Umber & Ochre Unisex Woven Tee in Kora, Margu Aurora Pants in Bosc Ramie, Osborn Clarity Flats in Greyci

MY STORY: There were so many times I was unsure of why something happened and came to discover the purpose of that event further down in time. Today I feel ready to share about one of these times - my experience at my previous workplace in a garment manufacturer. I was hired on to assist in technical design and source fabrics and trims. Initially it started off well - I was learning how to make patterns both on paper and on the computer. I was also given many resources to source fabrics and trims as needed. Over time, I started answering calls with prospective clients, having meetings with them, and managing the sewing team, while learning less about pattern making. This wasn’t too bad until I started receiving my paychecks late. A week past, another, and another. Not only was I upset that I didn’t receive my paycheck, I also felt disrespected and unvalued. To this day - 2 months after I had completed my 2 weeks leave notice - I still haven’t received my last paycheck and I honestly don’t know if I ever will.

I wanted to share this experience with you because it shows what the fashion industry can look like, even here in Los Angeles. I’ve had experiences that were much better in this aspect, but I’ve also talked with others in the industry who’ve experienced similar issues. As a supporter of ethical fashion, I couldn’t continue to work for an employer who treated their employees this way. I made sure to bring up exactly why I was leaving before I did. They told me to stay as they wouldn’t miss any more payments after that conversation, but I wasn’t in it for myself. It was more about my coworkers who were also undergoing the same situation. They weren’t able to speak up as they had families to feed and support, and couldn’t risk losing their jobs. Even if I started being paid on time, my coworkers wouldn’t necessarily have been, and that wasn’t good enough for me to stay, so I left.

A positive of this experience was that I learned a lot about the process of making garments on a larger scale, but I also learned that jobs aren’t always what they initially appear to be. The role can change drastically as it had for me. I learned about the people in the fashion industry - the people I worked with as well as the clients I encountered. I came to learn the true character of people, even though initially appearing nice. Even so, I don’t want to be judgemental to new people I meet based on previous experiences. Regardless of the possibility of it ending poorly as it had in this case, I want to give each person a chance. Lastly, leaving this job has never made me want to work on my personal projects more. I want to work on creating something that can eventually be the kind of workplace I would have wanted in this job. I need to work towards becoming the change I want to see.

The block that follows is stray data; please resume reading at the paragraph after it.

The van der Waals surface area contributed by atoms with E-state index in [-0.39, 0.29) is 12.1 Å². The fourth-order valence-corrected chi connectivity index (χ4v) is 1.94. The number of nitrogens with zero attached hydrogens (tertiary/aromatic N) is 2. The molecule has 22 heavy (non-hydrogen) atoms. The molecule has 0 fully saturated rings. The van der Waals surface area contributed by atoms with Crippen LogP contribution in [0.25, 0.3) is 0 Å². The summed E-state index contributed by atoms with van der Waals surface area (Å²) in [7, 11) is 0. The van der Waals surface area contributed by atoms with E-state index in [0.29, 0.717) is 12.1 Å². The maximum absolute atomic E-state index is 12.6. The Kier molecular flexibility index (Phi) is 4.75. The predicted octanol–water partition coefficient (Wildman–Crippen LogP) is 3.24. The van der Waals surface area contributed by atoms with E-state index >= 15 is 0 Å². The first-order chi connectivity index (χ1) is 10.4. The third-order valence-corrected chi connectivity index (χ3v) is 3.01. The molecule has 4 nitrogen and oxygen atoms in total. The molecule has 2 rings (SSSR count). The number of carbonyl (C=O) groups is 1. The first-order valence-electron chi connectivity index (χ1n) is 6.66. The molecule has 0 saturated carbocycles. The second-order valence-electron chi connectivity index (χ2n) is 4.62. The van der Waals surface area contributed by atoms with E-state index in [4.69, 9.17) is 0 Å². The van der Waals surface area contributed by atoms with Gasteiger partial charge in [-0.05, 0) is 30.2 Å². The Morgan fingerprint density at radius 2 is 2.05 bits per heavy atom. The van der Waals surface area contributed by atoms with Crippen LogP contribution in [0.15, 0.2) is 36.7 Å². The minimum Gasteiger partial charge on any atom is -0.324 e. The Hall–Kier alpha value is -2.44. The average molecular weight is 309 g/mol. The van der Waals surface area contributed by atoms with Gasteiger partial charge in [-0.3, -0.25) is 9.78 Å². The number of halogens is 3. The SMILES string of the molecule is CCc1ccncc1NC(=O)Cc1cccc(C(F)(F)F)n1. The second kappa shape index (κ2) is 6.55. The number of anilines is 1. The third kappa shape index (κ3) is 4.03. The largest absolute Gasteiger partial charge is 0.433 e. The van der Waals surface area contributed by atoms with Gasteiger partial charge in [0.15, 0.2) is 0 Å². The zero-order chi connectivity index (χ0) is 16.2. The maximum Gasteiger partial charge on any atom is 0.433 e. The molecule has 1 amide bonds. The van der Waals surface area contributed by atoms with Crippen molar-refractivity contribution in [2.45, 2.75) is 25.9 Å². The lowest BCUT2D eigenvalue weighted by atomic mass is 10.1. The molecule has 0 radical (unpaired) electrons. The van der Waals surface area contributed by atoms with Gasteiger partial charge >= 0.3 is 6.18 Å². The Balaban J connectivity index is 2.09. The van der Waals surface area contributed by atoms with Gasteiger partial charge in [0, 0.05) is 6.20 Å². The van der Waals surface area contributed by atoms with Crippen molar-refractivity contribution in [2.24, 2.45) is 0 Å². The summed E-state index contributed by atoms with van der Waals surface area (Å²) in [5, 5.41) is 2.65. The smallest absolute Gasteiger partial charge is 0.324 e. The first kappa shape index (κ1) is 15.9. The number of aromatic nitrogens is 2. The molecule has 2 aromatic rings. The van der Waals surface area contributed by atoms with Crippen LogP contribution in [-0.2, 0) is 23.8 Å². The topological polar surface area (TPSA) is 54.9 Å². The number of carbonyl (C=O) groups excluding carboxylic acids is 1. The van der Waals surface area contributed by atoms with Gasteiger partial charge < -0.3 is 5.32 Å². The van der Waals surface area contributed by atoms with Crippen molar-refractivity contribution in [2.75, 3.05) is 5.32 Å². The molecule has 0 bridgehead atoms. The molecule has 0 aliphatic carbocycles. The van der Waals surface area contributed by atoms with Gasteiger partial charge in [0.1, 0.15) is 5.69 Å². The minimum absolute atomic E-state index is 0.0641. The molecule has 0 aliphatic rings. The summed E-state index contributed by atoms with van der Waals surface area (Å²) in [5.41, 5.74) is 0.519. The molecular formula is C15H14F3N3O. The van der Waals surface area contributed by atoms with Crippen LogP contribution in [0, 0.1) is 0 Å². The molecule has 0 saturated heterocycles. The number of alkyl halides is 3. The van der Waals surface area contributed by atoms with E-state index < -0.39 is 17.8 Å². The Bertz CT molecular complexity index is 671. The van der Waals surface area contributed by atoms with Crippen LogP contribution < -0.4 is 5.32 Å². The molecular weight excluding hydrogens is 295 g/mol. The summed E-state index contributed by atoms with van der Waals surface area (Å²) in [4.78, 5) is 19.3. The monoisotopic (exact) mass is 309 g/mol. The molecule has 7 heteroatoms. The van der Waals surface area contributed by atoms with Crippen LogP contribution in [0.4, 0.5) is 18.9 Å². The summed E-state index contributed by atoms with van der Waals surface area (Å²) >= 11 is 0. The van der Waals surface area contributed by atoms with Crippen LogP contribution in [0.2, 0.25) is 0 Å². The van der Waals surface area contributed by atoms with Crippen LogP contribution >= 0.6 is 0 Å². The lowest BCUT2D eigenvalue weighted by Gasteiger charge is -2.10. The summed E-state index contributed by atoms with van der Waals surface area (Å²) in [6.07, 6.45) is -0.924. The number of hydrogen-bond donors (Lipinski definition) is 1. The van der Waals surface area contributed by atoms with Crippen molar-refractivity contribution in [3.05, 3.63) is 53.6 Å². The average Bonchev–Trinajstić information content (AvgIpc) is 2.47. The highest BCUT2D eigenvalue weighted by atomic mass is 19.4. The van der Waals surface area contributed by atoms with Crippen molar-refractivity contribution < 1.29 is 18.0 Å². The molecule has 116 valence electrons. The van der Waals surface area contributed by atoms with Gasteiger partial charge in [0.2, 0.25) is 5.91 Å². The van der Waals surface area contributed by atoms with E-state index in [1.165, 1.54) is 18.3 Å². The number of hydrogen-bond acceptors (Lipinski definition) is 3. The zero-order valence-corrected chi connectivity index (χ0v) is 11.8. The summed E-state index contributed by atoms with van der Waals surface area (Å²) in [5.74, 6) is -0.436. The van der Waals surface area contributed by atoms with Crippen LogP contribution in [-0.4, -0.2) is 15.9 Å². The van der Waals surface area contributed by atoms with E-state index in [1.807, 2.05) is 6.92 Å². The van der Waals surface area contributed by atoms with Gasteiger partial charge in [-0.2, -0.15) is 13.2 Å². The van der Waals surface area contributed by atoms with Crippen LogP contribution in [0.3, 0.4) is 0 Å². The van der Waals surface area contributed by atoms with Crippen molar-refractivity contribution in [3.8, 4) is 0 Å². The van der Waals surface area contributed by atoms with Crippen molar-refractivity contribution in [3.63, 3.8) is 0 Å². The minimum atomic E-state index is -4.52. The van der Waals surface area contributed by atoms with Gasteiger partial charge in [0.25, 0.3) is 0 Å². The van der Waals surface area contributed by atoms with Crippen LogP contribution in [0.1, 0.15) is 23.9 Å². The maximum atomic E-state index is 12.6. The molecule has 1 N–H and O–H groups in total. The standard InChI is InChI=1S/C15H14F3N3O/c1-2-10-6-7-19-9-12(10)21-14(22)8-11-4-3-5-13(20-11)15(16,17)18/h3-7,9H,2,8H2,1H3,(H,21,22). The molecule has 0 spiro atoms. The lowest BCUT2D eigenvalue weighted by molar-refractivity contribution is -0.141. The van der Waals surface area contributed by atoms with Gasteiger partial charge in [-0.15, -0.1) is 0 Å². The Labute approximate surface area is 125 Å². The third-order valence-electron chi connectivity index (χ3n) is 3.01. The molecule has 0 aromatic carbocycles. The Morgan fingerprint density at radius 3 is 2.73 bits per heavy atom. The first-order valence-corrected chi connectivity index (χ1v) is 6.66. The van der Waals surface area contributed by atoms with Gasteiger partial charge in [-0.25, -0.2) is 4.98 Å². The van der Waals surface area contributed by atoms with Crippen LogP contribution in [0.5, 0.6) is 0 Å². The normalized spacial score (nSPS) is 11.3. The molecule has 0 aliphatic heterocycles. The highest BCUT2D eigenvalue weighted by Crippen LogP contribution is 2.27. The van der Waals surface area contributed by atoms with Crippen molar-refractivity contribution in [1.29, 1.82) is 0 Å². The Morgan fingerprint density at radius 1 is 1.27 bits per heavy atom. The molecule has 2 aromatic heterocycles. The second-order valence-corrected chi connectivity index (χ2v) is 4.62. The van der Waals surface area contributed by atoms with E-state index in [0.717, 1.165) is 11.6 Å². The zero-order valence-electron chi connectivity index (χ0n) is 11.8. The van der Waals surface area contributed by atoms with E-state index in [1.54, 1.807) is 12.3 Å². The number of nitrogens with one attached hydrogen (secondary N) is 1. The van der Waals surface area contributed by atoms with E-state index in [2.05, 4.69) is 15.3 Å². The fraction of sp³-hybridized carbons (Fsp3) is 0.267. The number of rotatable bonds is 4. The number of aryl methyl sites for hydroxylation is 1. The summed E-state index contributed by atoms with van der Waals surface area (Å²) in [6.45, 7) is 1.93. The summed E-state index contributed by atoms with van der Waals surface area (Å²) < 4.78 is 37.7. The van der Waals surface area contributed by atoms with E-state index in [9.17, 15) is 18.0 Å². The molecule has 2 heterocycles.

MARGU'S STORY: Emily Rowe founded Margu, a womenswear line combining classic shapes with vintage-inspired details, in 2016. She designs, cuts, and sews each garment in her studio in Fayetteville, Arkansas and sources fabrics and trims from all over the world. Emily takes her time to ensure that each piece is made to her standard and to last. She values quality over quantity, which is why she works meticulously on the details and fit of each piece. Each garment can take 4-10 hours from start to finish, not including designing, drafting, and grading. Emily focuses not only on sustainable fabrics but also on the packaging and trims to minimize the environmental impact on the fashion industry.